Repertoire Diversification of Primary vs Memory B Cell Subsets

  • N. R. Klinman
Part of the Current Topics in Microbiology and Immunology book series (CT MICROBIOLOGY, volume 229)

Abstract

The immune system accomplishes the specific recognition of foreign antigens, in the absence of reactivity to self antigens, by: (a) creating an enormous repertoire of cells each expressing an unique variable (V) region (clonotype); (b) purging the repertoire of cells whose V regions recognize self-antigenic determinants, and (c) enabling each immunogen to selectively stimulate only those cells whose V regions are high affinity for determinants of that immunogen. While this overall strategy is pervasive among both the B and T cell systems of immunocompetent animals, there is enormous variation in the extent of repertoire diversity and the means by which repertoire diversity is achieved, even among the B cell subsets of an individual. Thus, prior to any overt antigenic stimulation, the murine B cell system consists of at least four distinct B cell subsets differing in repertoire diversity and responsiveness to antigenic stimulation. After immunization, the repertoire is supplemented by the generation of memory B cells, which in some, but not all cases, enables the refinement of that portion of the repertoire that initially recognized the immunogen. The existence of a mechanism that improves the pre-existing repertoire suggests that the initial repertoire may have been functionally deficient in the spectrum of V regions capable of high affinity recognition of certain antigens. In this sense the generation of memory B cells can fill these gaps, the strategy for V region diversification used to generate and propagate memory B cells would appear to be both unique and extremely powerful.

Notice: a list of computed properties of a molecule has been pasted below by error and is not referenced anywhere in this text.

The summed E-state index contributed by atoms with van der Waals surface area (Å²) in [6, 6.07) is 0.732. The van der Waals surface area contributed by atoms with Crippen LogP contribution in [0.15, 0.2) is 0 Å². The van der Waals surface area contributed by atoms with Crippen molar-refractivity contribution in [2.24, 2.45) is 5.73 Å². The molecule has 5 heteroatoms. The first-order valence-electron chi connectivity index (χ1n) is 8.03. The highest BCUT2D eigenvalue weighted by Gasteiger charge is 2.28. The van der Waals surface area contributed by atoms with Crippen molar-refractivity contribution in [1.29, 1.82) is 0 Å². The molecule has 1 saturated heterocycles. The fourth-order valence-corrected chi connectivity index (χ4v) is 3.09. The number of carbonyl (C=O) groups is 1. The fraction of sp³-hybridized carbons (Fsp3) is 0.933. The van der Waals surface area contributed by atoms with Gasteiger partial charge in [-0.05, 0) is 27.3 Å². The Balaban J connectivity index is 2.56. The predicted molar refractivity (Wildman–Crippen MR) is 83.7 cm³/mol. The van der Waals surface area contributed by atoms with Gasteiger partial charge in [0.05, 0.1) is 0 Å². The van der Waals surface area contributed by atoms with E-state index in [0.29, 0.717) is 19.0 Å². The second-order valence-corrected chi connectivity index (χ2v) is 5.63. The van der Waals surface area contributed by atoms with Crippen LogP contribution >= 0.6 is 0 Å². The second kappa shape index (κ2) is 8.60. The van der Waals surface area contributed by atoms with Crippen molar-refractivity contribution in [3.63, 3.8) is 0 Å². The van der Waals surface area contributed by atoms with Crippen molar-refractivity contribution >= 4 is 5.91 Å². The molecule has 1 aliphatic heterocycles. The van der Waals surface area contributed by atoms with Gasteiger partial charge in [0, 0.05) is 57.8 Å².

Keywords

Recombination Propa Influenza Phenyl Germinal 

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© Springer-Verlag Berlin Heidelberg 1998

Authors and Affiliations

  • N. R. Klinman
    • 1
  1. 1.Department of ImmunologyThe Scripps Research InstituteLa JollaUSA

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